Module 9: The Role of the Shelter Veterinarian

Breaking Out of the OR

High quality, high volume spay-neuter (HQHVSN) surgery has become an area of special expertise all its own. Just as the concept of spay-neuter took many years to become institutionalized as a component of preventive healthcare in shelters and in private practices, Shelter Medicine is also developing its own identity as an integral component of modern animal sheltering. Despite some old stereotypes, shelter veterinarians are increasingly valued for more than their surgical skills.

Ten years ago, then president of Maddie’s Fund Rich Avanzino wrote an editorial in which he challenged shelter managers to include veterinary input throughout the management structure.


The Emerging Role of the Shelter Veterinarian

Portrait of Rich Avanzino
Rich Avanzino

The study of shelter medicine in veterinary colleges consists of small animal population health management with an emphasis on infectious disease control and prevention. Other aspects covered by shelter medicine courses include individual animal care, behavior assessment and environmental enrichment. Related areas include surgery, cruelty investigation, forensics, facility design, and shelter management.

As encompassing as shelter medicine is, however, veterinarians in many shelters are still tasked almost exclusively with spay/neuter surgeries, bringing us to a new watershed issue: What is the role of the veterinarian in today’s animal shelter?

Veterinarians in animal shelters shouldn’t be tucked away in surgery suites doing nothing but neutering. They should be writing policies and protocols for vet techs, kennel attendants, adoption counselors and volunteers. They should be providing wellness programs for the healthy, directing treatment or rehabilitation plans for the sick, and performing corrective surgery on animals in need. They should be out on the floor to see that animals are properly housed. They should make sure that cleaning, handling, vaccination and quarantine protocols are followed, and they should ensure that behavioral needs (rehabilitation, enrichment, exercise, companionship) are met.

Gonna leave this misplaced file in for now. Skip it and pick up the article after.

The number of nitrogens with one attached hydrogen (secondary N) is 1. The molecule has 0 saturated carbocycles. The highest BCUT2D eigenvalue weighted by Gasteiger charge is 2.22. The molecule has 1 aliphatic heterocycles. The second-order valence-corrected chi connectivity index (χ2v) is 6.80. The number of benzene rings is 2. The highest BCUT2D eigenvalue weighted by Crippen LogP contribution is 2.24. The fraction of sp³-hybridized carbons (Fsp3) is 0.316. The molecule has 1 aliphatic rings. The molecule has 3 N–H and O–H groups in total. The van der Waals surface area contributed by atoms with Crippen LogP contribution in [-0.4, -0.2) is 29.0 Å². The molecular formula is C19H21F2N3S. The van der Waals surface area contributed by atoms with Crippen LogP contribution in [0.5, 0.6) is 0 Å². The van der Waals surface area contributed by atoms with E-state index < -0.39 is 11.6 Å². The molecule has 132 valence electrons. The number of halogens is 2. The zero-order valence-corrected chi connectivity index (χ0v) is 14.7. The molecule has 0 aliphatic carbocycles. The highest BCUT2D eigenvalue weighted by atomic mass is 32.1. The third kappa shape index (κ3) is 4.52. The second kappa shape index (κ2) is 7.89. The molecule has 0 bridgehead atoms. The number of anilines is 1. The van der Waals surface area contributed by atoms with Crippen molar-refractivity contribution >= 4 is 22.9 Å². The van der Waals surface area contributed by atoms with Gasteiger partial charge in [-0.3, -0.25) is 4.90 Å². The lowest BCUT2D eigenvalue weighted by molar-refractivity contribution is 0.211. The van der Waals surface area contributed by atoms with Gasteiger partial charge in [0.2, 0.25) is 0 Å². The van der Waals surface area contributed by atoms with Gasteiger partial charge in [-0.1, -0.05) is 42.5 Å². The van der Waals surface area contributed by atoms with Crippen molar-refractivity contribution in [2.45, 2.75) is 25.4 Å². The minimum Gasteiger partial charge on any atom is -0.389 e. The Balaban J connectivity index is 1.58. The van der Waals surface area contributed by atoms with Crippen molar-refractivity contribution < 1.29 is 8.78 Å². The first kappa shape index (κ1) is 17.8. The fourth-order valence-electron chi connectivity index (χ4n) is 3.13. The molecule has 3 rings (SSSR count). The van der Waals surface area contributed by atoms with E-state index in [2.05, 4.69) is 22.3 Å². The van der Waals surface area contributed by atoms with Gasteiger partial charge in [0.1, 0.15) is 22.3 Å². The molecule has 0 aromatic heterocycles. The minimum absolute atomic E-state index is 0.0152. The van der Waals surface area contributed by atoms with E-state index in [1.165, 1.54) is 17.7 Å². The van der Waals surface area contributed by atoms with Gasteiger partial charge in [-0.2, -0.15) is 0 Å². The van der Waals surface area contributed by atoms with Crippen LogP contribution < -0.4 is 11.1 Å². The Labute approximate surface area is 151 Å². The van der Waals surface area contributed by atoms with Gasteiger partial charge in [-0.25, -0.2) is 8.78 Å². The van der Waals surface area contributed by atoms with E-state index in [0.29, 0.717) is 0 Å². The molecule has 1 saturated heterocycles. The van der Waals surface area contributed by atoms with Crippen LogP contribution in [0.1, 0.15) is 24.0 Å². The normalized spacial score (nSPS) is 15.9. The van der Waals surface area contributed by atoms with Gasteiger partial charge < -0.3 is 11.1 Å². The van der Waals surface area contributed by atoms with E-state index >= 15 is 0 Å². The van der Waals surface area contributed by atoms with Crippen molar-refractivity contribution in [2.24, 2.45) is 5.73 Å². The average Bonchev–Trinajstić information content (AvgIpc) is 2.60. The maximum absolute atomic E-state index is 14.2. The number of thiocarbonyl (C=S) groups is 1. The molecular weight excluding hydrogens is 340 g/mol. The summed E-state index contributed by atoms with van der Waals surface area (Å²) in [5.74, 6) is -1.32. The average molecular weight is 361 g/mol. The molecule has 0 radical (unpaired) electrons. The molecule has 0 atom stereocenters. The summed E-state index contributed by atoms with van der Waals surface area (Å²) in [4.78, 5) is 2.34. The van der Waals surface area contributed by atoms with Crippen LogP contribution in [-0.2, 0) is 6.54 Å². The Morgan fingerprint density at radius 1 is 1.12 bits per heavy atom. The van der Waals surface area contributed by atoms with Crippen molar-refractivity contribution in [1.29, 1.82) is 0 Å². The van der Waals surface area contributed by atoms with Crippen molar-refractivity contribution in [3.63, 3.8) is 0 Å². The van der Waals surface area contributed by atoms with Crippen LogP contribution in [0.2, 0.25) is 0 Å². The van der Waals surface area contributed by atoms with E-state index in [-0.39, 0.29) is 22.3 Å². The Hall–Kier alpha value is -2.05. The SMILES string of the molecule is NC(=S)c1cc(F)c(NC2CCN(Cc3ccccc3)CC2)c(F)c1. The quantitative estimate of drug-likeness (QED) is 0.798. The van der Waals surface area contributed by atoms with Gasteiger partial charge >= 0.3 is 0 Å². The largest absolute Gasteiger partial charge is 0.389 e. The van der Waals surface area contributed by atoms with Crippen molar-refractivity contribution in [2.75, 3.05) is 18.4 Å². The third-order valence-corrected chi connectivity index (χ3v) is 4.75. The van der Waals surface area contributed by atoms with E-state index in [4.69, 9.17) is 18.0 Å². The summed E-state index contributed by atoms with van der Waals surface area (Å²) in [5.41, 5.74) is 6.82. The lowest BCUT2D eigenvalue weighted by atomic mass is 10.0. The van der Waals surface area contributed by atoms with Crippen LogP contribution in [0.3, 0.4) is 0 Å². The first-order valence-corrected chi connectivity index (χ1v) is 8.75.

A shelter veterinarian should constantly scrutinize the overall well-being of the shelter’s animals. If a veterinarian spots deficiencies that put an animal’s physical or mental health at risk, it is the veterinarian’s responsibility to report that to the shelter administrator and to recommend changes. They may not have the authority to make the changes in all cases, but as the shelter’s medical expert, the veterinarian’s opinion should be very carefully considered, just as one would listen to legal counsel or to the chief financial officer in corporate America.

To some, especially to the new breed of shelter veterinarians, this sounds obvious and so elementary it’s barely worth mentioning. And yet, it’s disappointing to hear that many shelter directors still don’t give veterinarians adequate responsibility and authority to protect and provide for the health of the shelter animals. Periodically we hear horror stories about shelters where animals are suffering in terrible conditions even though a full-time veterinarian is on staff. Either the doctor can’t or won’t step in because they are relegated to spay/neuter surgery, or when they do try to advocate for the animals, their opinions and suggestions are ignored.

It is no longer acceptable or possible that the education, expertise and talent of veterinarians practicing in shelters be limited to the practice of spay/neuter surgeries. Today’s shelter directors and veterinarians need to work together as a team, with shelter veterinarians being given a policy role consistent with their training and expertise. This is what the veterinary profession expects and what the animals deserve.

This not only should change, it must and will change.

— Rich Avanzino


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Integrating Veterinary Medicine with Shelter Systems Copyright © 2020 by University of Florida is licensed under a Creative Commons Attribution-NonCommercial-NoDerivatives 4.0 International License, except where otherwise noted.